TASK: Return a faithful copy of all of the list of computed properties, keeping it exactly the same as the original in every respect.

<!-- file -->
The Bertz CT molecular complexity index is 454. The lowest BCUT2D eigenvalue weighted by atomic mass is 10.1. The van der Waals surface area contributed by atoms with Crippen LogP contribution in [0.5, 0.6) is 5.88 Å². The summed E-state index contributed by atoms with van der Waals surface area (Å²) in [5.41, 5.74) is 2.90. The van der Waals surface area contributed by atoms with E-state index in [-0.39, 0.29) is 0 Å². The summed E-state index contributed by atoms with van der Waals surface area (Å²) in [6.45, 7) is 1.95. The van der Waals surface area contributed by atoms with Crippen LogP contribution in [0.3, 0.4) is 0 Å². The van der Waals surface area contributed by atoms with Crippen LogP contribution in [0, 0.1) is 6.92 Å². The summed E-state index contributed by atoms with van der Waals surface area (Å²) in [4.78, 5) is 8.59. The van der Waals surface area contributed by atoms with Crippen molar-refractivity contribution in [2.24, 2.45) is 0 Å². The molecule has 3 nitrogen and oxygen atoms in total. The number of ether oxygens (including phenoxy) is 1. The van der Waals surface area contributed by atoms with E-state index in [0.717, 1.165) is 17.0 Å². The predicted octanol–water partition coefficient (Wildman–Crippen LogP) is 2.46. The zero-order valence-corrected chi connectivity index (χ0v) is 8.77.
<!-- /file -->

The Bertz CT molecular complexity index is 454. The lowest BCUT2D eigenvalue weighted by atomic mass is 10.1. The van der Waals surface area contributed by atoms with Crippen LogP contribution in [0.5, 0.6) is 5.88 Å². The summed E-state index contributed by atoms with van der Waals surface area (Å²) in [5.41, 5.74) is 2.90. The van der Waals surface area contributed by atoms with E-state index in [-0.39, 0.29) is 0 Å². The summed E-state index contributed by atoms with van der Waals surface area (Å²) in [6.45, 7) is 1.95. The van der Waals surface area contributed by atoms with Crippen LogP contribution in [0.3, 0.4) is 0 Å². The van der Waals surface area contributed by atoms with Crippen LogP contribution in [0, 0.1) is 6.92 Å². The summed E-state index contributed by atoms with van der Waals surface area (Å²) in [4.78, 5) is 8.59. The van der Waals surface area contributed by atoms with Crippen molar-refractivity contribution in [2.24, 2.45) is 0 Å². The molecule has 3 nitrogen and oxygen atoms in total. The number of ether oxygens (including phenoxy) is 1. The van der Waals surface area contributed by atoms with E-state index in [0.717, 1.165) is 17.0 Å². The predicted octanol–water partition coefficient (Wildman–Crippen LogP) is 2.46. The zero-order valence-corrected chi connectivity index (χ0v) is 8.77.